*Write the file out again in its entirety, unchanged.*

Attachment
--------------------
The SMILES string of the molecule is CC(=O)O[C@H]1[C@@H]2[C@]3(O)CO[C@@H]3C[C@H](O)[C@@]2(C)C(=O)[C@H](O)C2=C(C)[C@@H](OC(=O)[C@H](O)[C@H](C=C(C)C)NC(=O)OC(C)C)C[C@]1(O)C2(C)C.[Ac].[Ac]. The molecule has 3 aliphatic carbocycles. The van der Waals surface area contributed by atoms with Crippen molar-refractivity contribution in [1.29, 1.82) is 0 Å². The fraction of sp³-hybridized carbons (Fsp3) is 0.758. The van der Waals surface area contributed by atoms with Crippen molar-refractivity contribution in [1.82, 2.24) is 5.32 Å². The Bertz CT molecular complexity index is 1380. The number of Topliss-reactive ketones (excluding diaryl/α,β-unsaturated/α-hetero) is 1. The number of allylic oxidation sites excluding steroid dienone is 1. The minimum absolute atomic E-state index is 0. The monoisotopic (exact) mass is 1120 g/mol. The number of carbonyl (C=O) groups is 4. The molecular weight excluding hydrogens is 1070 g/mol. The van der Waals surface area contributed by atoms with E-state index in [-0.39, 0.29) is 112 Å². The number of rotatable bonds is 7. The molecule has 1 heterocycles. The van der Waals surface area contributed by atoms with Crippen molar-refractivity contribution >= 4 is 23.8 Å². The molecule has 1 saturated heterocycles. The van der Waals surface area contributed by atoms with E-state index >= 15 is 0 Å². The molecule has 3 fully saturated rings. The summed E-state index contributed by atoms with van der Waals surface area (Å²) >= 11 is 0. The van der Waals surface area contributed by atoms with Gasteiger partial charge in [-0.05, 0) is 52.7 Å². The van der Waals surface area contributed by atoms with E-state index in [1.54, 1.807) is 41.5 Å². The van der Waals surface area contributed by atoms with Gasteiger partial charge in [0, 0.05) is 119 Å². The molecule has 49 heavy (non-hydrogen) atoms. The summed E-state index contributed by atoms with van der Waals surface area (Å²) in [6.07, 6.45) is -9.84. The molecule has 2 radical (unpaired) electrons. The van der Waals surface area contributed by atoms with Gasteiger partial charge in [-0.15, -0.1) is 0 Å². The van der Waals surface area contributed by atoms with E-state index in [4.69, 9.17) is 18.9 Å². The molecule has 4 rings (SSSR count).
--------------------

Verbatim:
The SMILES string of the molecule is CC(=O)O[C@H]1[C@@H]2[C@]3(O)CO[C@@H]3C[C@H](O)[C@@]2(C)C(=O)[C@H](O)C2=C(C)[C@@H](OC(=O)[C@H](O)[C@H](C=C(C)C)NC(=O)OC(C)C)C[C@]1(O)C2(C)C.[Ac].[Ac]. The molecule has 3 aliphatic carbocycles. The van der Waals surface area contributed by atoms with Crippen molar-refractivity contribution in [1.29, 1.82) is 0 Å². The fraction of sp³-hybridized carbons (Fsp3) is 0.758. The van der Waals surface area contributed by atoms with Crippen molar-refractivity contribution in [1.82, 2.24) is 5.32 Å². The Bertz CT molecular complexity index is 1380. The number of Topliss-reactive ketones (excluding diaryl/α,β-unsaturated/α-hetero) is 1. The number of allylic oxidation sites excluding steroid dienone is 1. The minimum absolute atomic E-state index is 0. The monoisotopic (exact) mass is 1120 g/mol. The number of carbonyl (C=O) groups is 4. The molecular weight excluding hydrogens is 1070 g/mol. The van der Waals surface area contributed by atoms with E-state index in [-0.39, 0.29) is 112 Å². The number of rotatable bonds is 7. The molecule has 1 heterocycles. The van der Waals surface area contributed by atoms with Crippen molar-refractivity contribution >= 4 is 23.8 Å². The molecule has 1 saturated heterocycles. The van der Waals surface area contributed by atoms with E-state index >= 15 is 0 Å². The molecule has 3 fully saturated rings. The summed E-state index contributed by atoms with van der Waals surface area (Å²) >= 11 is 0. The van der Waals surface area contributed by atoms with Gasteiger partial charge in [-0.05, 0) is 52.7 Å². The van der Waals surface area contributed by atoms with E-state index in [1.54, 1.807) is 41.5 Å². The van der Waals surface area contributed by atoms with Gasteiger partial charge in [0, 0.05) is 119 Å². The molecule has 49 heavy (non-hydrogen) atoms. The summed E-state index contributed by atoms with van der Waals surface area (Å²) in [6.07, 6.45) is -9.84. The molecule has 2 radical (unpaired) electrons. The van der Waals surface area contributed by atoms with Gasteiger partial charge in [-0.15, -0.1) is 0 Å². The van der Waals surface area contributed by atoms with E-state index in [4.69, 9.17) is 18.9 Å². The molecule has 4 rings (SSSR count).